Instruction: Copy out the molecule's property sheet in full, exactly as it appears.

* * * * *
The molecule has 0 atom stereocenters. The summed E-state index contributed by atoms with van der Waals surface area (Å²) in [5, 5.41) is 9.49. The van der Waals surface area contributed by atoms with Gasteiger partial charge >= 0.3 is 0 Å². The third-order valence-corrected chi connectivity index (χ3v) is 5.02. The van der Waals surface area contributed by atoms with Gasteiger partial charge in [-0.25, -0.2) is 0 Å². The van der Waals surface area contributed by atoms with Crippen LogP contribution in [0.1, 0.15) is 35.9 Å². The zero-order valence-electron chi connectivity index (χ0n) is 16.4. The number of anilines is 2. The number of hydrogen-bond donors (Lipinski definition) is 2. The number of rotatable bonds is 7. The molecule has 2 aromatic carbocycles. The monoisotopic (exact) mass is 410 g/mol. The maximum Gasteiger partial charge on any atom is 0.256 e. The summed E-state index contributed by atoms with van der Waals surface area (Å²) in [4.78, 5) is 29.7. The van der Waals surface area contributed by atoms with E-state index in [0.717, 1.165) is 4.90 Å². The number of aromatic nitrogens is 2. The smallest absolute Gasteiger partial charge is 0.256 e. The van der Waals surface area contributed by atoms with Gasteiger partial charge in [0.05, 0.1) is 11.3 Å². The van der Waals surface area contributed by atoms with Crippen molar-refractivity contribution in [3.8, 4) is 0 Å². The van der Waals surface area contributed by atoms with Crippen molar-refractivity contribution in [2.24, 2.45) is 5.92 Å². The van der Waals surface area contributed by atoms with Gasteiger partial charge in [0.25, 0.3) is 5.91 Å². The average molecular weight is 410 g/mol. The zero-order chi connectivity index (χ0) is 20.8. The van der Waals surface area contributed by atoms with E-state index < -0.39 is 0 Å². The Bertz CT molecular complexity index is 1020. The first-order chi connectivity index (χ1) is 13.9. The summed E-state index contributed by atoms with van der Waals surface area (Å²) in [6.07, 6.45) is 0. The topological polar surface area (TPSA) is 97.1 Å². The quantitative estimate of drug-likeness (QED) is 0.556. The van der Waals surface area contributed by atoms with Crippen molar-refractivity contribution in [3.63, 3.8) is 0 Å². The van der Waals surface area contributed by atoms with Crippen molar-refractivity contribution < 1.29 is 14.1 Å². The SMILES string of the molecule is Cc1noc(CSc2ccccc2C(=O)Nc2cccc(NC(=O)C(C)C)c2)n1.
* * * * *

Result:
The molecule has 0 atom stereocenters. The summed E-state index contributed by atoms with van der Waals surface area (Å²) in [5, 5.41) is 9.49. The van der Waals surface area contributed by atoms with Gasteiger partial charge >= 0.3 is 0 Å². The third-order valence-corrected chi connectivity index (χ3v) is 5.02. The van der Waals surface area contributed by atoms with Gasteiger partial charge in [-0.25, -0.2) is 0 Å². The van der Waals surface area contributed by atoms with Crippen LogP contribution in [0.1, 0.15) is 35.9 Å². The zero-order valence-electron chi connectivity index (χ0n) is 16.4. The number of anilines is 2. The number of hydrogen-bond donors (Lipinski definition) is 2. The number of rotatable bonds is 7. The molecule has 2 aromatic carbocycles. The monoisotopic (exact) mass is 410 g/mol. The maximum Gasteiger partial charge on any atom is 0.256 e. The summed E-state index contributed by atoms with van der Waals surface area (Å²) in [4.78, 5) is 29.7. The van der Waals surface area contributed by atoms with E-state index in [0.717, 1.165) is 4.90 Å². The number of aromatic nitrogens is 2. The smallest absolute Gasteiger partial charge is 0.256 e. The van der Waals surface area contributed by atoms with Gasteiger partial charge in [0.05, 0.1) is 11.3 Å². The van der Waals surface area contributed by atoms with Crippen molar-refractivity contribution in [3.8, 4) is 0 Å². The van der Waals surface area contributed by atoms with Crippen molar-refractivity contribution in [2.24, 2.45) is 5.92 Å². The van der Waals surface area contributed by atoms with Gasteiger partial charge in [0.25, 0.3) is 5.91 Å². The average molecular weight is 410 g/mol. The zero-order chi connectivity index (χ0) is 20.8. The van der Waals surface area contributed by atoms with E-state index < -0.39 is 0 Å². The Bertz CT molecular complexity index is 1020. The first-order chi connectivity index (χ1) is 13.9. The summed E-state index contributed by atoms with van der Waals surface area (Å²) in [6.07, 6.45) is 0. The topological polar surface area (TPSA) is 97.1 Å². The quantitative estimate of drug-likeness (QED) is 0.556. The van der Waals surface area contributed by atoms with Crippen molar-refractivity contribution in [3.63, 3.8) is 0 Å². The van der Waals surface area contributed by atoms with Crippen molar-refractivity contribution < 1.29 is 14.1 Å². The SMILES string of the molecule is Cc1noc(CSc2ccccc2C(=O)Nc2cccc(NC(=O)C(C)C)c2)n1.